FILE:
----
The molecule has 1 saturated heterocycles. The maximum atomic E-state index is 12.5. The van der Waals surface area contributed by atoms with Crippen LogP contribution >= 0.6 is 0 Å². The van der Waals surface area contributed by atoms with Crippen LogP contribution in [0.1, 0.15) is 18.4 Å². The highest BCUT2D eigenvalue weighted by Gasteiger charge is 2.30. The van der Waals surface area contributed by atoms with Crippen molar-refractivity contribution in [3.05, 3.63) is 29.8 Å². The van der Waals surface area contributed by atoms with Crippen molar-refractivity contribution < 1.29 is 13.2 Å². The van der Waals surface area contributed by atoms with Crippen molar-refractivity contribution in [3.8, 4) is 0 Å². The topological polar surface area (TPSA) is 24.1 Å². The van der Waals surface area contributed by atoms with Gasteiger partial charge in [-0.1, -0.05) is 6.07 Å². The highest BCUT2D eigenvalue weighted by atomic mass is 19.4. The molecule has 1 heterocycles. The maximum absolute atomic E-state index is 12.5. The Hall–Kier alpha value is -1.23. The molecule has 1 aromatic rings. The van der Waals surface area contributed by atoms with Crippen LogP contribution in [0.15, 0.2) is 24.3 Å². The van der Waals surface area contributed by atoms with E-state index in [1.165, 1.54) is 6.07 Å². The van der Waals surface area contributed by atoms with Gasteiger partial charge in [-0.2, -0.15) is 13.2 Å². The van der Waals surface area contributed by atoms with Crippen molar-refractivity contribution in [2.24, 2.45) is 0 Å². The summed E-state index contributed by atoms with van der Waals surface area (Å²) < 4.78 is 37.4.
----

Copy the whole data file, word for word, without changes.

The molecule has 1 saturated heterocycles. The maximum atomic E-state index is 12.5. The van der Waals surface area contributed by atoms with Crippen LogP contribution >= 0.6 is 0 Å². The van der Waals surface area contributed by atoms with Crippen LogP contribution in [0.1, 0.15) is 18.4 Å². The highest BCUT2D eigenvalue weighted by Gasteiger charge is 2.30. The van der Waals surface area contributed by atoms with Crippen molar-refractivity contribution in [3.05, 3.63) is 29.8 Å². The van der Waals surface area contributed by atoms with Crippen molar-refractivity contribution < 1.29 is 13.2 Å². The van der Waals surface area contributed by atoms with Crippen molar-refractivity contribution in [3.8, 4) is 0 Å². The topological polar surface area (TPSA) is 24.1 Å². The van der Waals surface area contributed by atoms with Gasteiger partial charge in [-0.1, -0.05) is 6.07 Å². The highest BCUT2D eigenvalue weighted by atomic mass is 19.4. The molecule has 1 heterocycles. The maximum absolute atomic E-state index is 12.5. The Hall–Kier alpha value is -1.23. The molecule has 1 aromatic rings. The van der Waals surface area contributed by atoms with Crippen LogP contribution in [0.15, 0.2) is 24.3 Å². The van der Waals surface area contributed by atoms with E-state index in [1.165, 1.54) is 6.07 Å². The van der Waals surface area contributed by atoms with Gasteiger partial charge in [-0.2, -0.15) is 13.2 Å². The van der Waals surface area contributed by atoms with Crippen molar-refractivity contribution in [2.24, 2.45) is 0 Å². The summed E-state index contributed by atoms with van der Waals surface area (Å²) < 4.78 is 37.4.